Saturday, September 28, 2013

ironically 30.

I guess it's just like a stupid almost 30 year old to wax nostalgic about their "fleeting" youth instead of enjoying it, but. . .

 No one told me that at 30, I'd still feel like a kid:

Still making snap decisions with my heart and gut instead of experience. Shouldn't I know what to do, by now?

Still choosing sides, still lying awake, wondering if I chose correctly. Shouldn't I know who to trust, by now?

Still needing encouragement and reassurance when it looks like I'm doing o.k, anyway. Why can't I just do it 'my own self,' yet?

Still failing to stand up for myself, even when I know I'm right.  How haven't I learned to spit it out?

Still worried about how others judge me & how I judge others. Isn't there only One opinion that matters?
Still wondering what I'll be and what I'll do, even though that's now. Will I ever know an opportunity when I see it?

Still watching others hurt and hurting with them, knowing I can do little to affect it. Where is this thick skin of which people speak and shouldn't I have it, by now?

Still sticking my foot in my mouth and giving my opinion when it isn't wanted. Why hasn't my foot gotten smaller in 30 years?

Still feeling the sting of rejection and of others' words and actions, even though it's nothing new. Shouldn't I see that coming after all this time?

Still trying to grow up, while I watch two babies run and laugh and play together and learn and fall and get back up and ...grow up. 

Maybe being a 30 year old kid isn't so bad after all.  

Monday, September 23, 2013

she lives for the applause

I liberty the claws, the claws, the claws
I liberty the claws claws, liberty the claws claws
The way the chinchilla squeaks at me
I liberty the claws, the claws, the claws.

Thursday, September 19, 2013

to the republic, for which it stands.

I'm a little embarrassed to admit that I've never thought to teach Harper the Pledge of Allegiance. Honestly, my job felt done after she began confidently belting out the chorus of Swing Low, Sweet Chariot.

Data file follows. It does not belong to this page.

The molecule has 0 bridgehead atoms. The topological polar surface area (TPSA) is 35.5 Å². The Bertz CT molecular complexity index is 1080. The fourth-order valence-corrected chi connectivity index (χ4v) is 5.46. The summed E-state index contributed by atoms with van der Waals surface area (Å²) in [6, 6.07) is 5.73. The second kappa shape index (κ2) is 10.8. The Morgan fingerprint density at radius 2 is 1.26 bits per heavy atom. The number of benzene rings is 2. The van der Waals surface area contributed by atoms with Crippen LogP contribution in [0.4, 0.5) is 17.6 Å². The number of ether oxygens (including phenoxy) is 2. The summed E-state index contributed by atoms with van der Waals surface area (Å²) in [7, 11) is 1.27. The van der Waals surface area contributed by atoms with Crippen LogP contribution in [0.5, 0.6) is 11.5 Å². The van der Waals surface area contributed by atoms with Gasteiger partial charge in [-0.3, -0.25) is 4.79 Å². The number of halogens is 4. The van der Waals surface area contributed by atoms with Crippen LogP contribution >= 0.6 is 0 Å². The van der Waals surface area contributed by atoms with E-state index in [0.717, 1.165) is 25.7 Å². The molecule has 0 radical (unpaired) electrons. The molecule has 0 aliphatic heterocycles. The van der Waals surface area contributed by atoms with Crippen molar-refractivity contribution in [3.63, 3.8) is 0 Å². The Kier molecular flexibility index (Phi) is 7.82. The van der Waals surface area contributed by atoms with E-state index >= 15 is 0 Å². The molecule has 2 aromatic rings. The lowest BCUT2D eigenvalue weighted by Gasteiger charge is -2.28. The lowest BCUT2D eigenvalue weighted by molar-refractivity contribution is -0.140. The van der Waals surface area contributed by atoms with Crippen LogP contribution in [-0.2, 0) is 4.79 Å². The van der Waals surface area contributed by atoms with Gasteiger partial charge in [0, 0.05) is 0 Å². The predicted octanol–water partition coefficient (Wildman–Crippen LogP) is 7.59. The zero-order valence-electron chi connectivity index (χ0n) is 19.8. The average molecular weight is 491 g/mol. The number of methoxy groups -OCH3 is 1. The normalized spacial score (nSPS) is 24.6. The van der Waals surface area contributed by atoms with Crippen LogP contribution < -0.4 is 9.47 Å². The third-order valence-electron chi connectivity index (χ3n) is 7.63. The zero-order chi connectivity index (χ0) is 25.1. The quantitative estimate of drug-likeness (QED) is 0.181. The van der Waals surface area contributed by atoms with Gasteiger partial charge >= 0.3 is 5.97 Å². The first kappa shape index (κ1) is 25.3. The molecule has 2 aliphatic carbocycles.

The good news is, she's been in preschool for a couple of weeks, and I think they say it every day, because today, she taught it to me:

I pleasure to the flag
the united city and God
where the witches stand
God and liberty
and just for kids.

Tuesday, September 17, 2013

if your mass is huddled.

Give me your tired, fussy preschoolers,
hungry husbands yearning for the weekend,
the restless moms combing a disorganized refrigerator,
send these, the busy Southern families, to me.
I'll have them to dinner and bed by 7:15.

I feel oppressed by recipes. And confused (not by directions, but by my ability to follow it flawlessly and still, catastrophe at my hands). Basically, recipes stir up teenager emotions I shouldn't have to deal with just one month shy of turning 30. And yet. . .

This is one y'all need in your arsenal for sick kids, sad friends, unexpected guests and to combat the general malaise that blankets the South when temperatures dip lower than 50 degrees for more than thirty consecutive days.

Chicken and Pastry

Some do dumplings - Bisquick and milk. that's all - but today? Frozen Pastry. I promised 7:15, remember?  A true Southern woman would call this a bastardization of such a hallowed dish, but.. 7:15.


Two boxes of prepared chicken stock.

One box of water, maybe two (as in, fill the empty box with water and pour it in)

5, 6, or 7 chicken bouillon cubes, depending on your blood pressure.

meat (white or white and dark) from one pre-cooked rotisserie chicken.

1 can cream of chicken soup

1/2 white onion chopped finely.. undetectable-to-kids-finely.

1 or 2 chopped carrots

1 or 2 chopped stalks of celery